Blood transfusion shock is one of the most dangerous complications of transfusion of blood components, expressed in the destruction of red blood cells with the release of toxic substances into the vascular bed of the patient. It is characterized by psychoemotional excitement, painful sensations in the lumbar region, tachycardia, a drop in blood pressure, jaundice. It is diagnosed on the basis of the clinical picture, a number of indicators of the general analysis and biochemical composition of the blood, an antiglobulin test. Treatment involves the immediate cessation of hemotransfusion and symptomatic therapy: elimination of red blood cell breakdown products, partial or complete replacement of the function of target organs.
Blood transfusion shock is an extreme manifestation of an incompatibility reaction. It is rare (in 7% of all blood transfusions), but dominates in the structure of transfusion complications (from 50% to 61.5%). At the same time, the mortality rate, according to various sources, can reach 71.2%. Develops directly during the procedure or in the next 1-2 hours after its completion. Signs of shock, as a rule, appear within 30-45 minutes from the start of hemotransfusion. Due to the danger of developing a state of shock and the occurrence of fatal consequences, transfusion is carried out exclusively in a hospital by a transfusiologist or an anesthesiologist-resuscitator who has received special training.
Causes of blood transfusion shock
It is believed that the main reason for the development of the condition is the incompatibility of the blood of the donor and the patient. In this regard, the main risk factors are violation of the rules of blood transfusion, lack of sufficient qualifications of the doctor conducting the transfusion. Blood transfusion shock develops when:
- Incompatibilities of the blood group according to the ABO system. It occurs most rarely, because the standards of medical care are strictly regulated and involve at least three-fold determination of the recipient’s blood group and two–fold determination of the donor. Incompatibility can occur with the phenomenon of “blood chimera” (simultaneous presence of two different groups of antigens in humans).
- Incompatibility of Rh factor (Rh). It is characteristic of patients with weakly positive rhesus, since they have fewer antigens compared to those with a pronounced positive factor. In cases of doubtful Rh factor, it is recommended to treat rhesus as not containing antigens and hemotransfusion of Rh-negative blood.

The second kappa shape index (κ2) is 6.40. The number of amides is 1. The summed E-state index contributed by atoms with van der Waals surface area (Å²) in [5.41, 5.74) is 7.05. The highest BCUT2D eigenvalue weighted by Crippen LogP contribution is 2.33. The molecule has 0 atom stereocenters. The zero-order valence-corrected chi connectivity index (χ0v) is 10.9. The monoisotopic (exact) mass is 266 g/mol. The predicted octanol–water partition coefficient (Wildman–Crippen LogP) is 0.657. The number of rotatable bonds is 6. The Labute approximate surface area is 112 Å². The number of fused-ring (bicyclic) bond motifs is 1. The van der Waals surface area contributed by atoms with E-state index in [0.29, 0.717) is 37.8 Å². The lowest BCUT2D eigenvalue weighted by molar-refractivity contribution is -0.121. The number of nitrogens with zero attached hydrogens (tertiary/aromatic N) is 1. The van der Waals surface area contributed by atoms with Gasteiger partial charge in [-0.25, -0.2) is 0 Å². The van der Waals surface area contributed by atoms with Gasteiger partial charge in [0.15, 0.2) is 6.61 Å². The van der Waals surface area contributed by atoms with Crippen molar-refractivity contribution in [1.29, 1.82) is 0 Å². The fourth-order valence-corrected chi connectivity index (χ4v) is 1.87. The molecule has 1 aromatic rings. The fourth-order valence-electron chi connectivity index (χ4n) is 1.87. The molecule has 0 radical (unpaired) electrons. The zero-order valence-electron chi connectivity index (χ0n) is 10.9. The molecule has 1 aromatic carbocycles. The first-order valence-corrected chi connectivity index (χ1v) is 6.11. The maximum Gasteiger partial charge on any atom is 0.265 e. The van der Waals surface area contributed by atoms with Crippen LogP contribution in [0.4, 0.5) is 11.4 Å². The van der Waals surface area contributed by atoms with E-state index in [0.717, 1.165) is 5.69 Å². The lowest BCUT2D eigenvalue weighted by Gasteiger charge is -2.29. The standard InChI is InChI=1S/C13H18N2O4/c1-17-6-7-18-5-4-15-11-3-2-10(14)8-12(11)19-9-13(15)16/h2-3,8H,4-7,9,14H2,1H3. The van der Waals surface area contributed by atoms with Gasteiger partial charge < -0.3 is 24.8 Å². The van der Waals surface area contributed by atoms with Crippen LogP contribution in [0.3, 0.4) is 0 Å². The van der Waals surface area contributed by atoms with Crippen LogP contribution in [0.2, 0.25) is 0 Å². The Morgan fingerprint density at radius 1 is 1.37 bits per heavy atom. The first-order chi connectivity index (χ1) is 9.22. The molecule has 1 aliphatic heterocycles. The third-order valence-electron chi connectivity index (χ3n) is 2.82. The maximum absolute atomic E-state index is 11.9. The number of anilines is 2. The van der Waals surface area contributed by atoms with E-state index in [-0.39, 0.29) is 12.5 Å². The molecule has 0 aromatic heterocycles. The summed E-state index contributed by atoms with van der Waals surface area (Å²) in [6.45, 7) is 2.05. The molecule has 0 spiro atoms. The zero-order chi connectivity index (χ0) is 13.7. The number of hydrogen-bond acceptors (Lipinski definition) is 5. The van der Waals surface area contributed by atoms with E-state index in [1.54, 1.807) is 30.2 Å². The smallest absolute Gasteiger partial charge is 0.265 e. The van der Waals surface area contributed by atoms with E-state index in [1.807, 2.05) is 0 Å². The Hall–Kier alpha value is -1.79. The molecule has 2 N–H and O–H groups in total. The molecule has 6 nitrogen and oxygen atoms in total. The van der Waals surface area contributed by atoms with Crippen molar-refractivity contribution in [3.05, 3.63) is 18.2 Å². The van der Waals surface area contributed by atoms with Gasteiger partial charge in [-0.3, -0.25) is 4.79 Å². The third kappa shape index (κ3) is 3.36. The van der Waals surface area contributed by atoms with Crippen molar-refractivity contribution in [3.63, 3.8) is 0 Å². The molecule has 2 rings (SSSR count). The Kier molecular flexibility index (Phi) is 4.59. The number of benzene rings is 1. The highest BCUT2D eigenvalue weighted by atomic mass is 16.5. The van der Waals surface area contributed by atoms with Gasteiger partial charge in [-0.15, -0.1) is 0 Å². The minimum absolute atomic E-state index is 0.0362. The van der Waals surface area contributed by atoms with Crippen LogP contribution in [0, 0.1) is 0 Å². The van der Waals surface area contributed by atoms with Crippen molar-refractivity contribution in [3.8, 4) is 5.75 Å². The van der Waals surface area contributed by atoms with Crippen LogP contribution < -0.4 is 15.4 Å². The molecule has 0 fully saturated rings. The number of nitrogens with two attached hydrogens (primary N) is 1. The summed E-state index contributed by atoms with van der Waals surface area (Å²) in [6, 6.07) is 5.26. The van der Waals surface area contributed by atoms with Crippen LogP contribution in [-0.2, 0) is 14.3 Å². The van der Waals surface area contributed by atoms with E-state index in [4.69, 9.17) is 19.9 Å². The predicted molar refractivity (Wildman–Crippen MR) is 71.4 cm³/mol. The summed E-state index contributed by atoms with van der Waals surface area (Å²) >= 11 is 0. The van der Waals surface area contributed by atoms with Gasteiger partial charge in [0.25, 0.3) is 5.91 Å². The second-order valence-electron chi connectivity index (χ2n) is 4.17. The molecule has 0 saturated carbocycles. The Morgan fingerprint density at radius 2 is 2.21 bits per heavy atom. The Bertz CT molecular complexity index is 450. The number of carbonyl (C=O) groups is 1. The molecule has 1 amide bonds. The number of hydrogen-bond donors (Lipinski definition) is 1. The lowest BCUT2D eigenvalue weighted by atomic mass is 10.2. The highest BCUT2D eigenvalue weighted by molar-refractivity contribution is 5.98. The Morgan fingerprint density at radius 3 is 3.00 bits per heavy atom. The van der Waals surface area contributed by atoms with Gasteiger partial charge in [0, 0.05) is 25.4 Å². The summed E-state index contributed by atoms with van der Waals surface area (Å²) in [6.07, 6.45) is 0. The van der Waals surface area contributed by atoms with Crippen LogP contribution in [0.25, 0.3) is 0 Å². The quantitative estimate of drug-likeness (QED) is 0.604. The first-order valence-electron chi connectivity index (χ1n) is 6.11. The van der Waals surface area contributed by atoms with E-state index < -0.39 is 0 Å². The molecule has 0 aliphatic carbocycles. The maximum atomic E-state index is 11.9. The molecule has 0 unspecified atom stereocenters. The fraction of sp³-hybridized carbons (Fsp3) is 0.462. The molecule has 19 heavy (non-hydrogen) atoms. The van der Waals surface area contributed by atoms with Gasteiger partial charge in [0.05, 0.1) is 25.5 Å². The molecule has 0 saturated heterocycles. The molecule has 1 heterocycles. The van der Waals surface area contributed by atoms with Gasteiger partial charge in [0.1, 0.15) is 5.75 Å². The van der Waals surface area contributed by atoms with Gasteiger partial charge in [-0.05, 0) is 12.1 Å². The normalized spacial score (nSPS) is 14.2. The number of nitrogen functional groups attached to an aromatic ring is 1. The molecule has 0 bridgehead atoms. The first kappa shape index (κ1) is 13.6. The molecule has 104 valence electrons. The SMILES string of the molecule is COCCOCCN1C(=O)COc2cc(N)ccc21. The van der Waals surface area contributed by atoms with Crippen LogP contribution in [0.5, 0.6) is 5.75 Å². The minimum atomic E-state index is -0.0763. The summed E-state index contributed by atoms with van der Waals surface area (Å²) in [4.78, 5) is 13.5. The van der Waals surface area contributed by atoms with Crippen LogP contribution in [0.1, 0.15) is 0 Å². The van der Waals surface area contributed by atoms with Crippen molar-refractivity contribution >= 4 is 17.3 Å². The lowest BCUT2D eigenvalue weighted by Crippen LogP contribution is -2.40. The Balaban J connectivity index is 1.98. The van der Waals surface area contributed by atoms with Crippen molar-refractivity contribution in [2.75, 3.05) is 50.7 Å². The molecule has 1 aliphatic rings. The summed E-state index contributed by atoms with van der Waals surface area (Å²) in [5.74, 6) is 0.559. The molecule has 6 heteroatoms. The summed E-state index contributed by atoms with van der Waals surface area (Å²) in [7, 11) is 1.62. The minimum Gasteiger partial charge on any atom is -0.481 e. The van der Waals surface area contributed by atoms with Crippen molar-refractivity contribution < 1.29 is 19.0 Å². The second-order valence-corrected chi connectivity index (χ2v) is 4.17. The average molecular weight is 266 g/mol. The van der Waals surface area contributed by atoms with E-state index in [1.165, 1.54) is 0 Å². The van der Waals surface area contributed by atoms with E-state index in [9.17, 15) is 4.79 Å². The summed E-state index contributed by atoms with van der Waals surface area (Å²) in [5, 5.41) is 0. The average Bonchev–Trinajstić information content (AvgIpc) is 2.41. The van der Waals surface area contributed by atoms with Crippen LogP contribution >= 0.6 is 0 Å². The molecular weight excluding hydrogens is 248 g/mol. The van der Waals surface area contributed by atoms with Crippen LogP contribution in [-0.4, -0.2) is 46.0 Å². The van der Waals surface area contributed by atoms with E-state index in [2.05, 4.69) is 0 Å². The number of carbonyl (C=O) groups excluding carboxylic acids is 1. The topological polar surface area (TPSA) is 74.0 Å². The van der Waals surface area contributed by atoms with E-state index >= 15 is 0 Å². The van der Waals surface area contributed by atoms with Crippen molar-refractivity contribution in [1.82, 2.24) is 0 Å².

- Incompatibilities of other antigens. At least 500 blood antigens forming 40 serological systems are known. There is often a violation of compatibility according to the Kell system, less often – Duffy, Lewis and Kidd, or due to the presence of undetectable rare platelet antigens, which can also lead to blood transfusion shock. A three-time biological test is crucial in determining compatibility.
Shock phenomena can develop after transfusion of the infected medium in case of violation of the tightness of the hemacon, improper storage or non-compliance with the plasma quarantine period. The literature describes the potential for the development of a hemotransfusion complication in the severe form of other allergic reactions, systemic diseases, with a history of transfusion of incompatible components.
The pathogenetic mechanism of blood transfusion shock is based on the second type of allergic reactions – cytotoxic. These reactions are characterized by a rapid release of histamine, a high rate of development (sometimes within a few minutes). When incompatible components with a volume of 0.01% or more from the CBV enter the patient’s bloodstream, hemolysis (destruction of transfused red blood cells) begins in the recipient’s vessels. At the same time, biologically active substances are released into the blood. Unrelated hemoglobin, active thromboplastin and intraerythrocyte coagulation factors are significant.